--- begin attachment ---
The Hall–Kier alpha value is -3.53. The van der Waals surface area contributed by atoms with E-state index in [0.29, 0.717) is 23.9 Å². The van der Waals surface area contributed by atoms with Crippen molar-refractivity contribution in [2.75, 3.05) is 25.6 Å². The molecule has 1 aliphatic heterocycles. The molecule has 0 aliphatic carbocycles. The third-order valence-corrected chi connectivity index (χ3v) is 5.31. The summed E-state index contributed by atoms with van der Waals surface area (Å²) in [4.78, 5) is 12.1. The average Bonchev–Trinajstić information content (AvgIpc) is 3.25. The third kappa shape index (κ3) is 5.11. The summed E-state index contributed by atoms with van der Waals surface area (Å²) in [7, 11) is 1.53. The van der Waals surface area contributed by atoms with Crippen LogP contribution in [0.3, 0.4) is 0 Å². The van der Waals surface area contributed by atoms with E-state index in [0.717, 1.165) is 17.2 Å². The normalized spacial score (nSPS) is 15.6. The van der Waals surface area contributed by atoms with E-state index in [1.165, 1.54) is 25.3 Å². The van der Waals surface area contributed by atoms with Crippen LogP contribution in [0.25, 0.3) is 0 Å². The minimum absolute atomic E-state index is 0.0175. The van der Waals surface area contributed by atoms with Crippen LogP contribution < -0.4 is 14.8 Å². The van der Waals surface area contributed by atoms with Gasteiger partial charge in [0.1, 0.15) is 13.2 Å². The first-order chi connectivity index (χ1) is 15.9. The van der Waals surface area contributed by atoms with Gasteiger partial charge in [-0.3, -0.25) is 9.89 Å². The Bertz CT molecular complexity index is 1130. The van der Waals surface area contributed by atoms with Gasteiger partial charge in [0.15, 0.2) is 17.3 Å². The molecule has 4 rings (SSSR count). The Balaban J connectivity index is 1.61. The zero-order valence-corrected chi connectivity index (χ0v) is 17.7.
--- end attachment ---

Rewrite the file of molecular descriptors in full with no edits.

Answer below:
The Hall–Kier alpha value is -3.53. The van der Waals surface area contributed by atoms with E-state index in [0.29, 0.717) is 23.9 Å². The van der Waals surface area contributed by atoms with Crippen molar-refractivity contribution in [2.75, 3.05) is 25.6 Å². The molecule has 1 aliphatic heterocycles. The molecule has 0 aliphatic carbocycles. The third-order valence-corrected chi connectivity index (χ3v) is 5.31. The summed E-state index contributed by atoms with van der Waals surface area (Å²) in [4.78, 5) is 12.1. The average Bonchev–Trinajstić information content (AvgIpc) is 3.25. The third kappa shape index (κ3) is 5.11. The summed E-state index contributed by atoms with van der Waals surface area (Å²) in [7, 11) is 1.53. The van der Waals surface area contributed by atoms with Crippen LogP contribution in [0.3, 0.4) is 0 Å². The van der Waals surface area contributed by atoms with E-state index in [0.717, 1.165) is 17.2 Å². The normalized spacial score (nSPS) is 15.6. The van der Waals surface area contributed by atoms with E-state index in [1.165, 1.54) is 25.3 Å². The van der Waals surface area contributed by atoms with Crippen LogP contribution in [0.25, 0.3) is 0 Å². The minimum absolute atomic E-state index is 0.0175. The van der Waals surface area contributed by atoms with Crippen LogP contribution < -0.4 is 14.8 Å². The van der Waals surface area contributed by atoms with Gasteiger partial charge in [0.1, 0.15) is 13.2 Å². The first-order chi connectivity index (χ1) is 15.9. The van der Waals surface area contributed by atoms with Gasteiger partial charge in [-0.3, -0.25) is 9.89 Å². The Bertz CT molecular complexity index is 1130. The van der Waals surface area contributed by atoms with Gasteiger partial charge in [0.15, 0.2) is 17.3 Å². The molecule has 4 rings (SSSR count). The Balaban J connectivity index is 1.61. The zero-order valence-corrected chi connectivity index (χ0v) is 17.7.